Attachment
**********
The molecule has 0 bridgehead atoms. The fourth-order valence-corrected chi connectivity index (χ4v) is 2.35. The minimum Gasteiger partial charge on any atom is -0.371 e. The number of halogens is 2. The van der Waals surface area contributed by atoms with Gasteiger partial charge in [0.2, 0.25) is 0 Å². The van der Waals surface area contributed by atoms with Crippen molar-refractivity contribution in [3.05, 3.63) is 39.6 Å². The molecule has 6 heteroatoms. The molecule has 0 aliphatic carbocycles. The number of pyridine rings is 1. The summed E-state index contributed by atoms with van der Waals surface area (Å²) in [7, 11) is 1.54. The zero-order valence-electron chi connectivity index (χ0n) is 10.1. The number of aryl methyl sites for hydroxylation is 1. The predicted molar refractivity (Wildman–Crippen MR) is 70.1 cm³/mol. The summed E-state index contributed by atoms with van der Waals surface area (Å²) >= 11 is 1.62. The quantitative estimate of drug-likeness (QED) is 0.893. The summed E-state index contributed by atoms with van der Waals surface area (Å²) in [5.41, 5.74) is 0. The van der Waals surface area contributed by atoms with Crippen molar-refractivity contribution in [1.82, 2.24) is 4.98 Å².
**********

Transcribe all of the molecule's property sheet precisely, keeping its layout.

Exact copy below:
The molecule has 0 bridgehead atoms. The fourth-order valence-corrected chi connectivity index (χ4v) is 2.35. The minimum Gasteiger partial charge on any atom is -0.371 e. The number of halogens is 2. The van der Waals surface area contributed by atoms with Gasteiger partial charge in [0.2, 0.25) is 0 Å². The van der Waals surface area contributed by atoms with Crippen molar-refractivity contribution in [3.05, 3.63) is 39.6 Å². The molecule has 6 heteroatoms. The molecule has 0 aliphatic carbocycles. The number of pyridine rings is 1. The summed E-state index contributed by atoms with van der Waals surface area (Å²) in [7, 11) is 1.54. The zero-order valence-electron chi connectivity index (χ0n) is 10.1. The number of aryl methyl sites for hydroxylation is 1. The predicted molar refractivity (Wildman–Crippen MR) is 70.1 cm³/mol. The summed E-state index contributed by atoms with van der Waals surface area (Å²) >= 11 is 1.62. The quantitative estimate of drug-likeness (QED) is 0.893. The summed E-state index contributed by atoms with van der Waals surface area (Å²) in [5.41, 5.74) is 0. The van der Waals surface area contributed by atoms with Crippen molar-refractivity contribution in [1.82, 2.24) is 4.98 Å².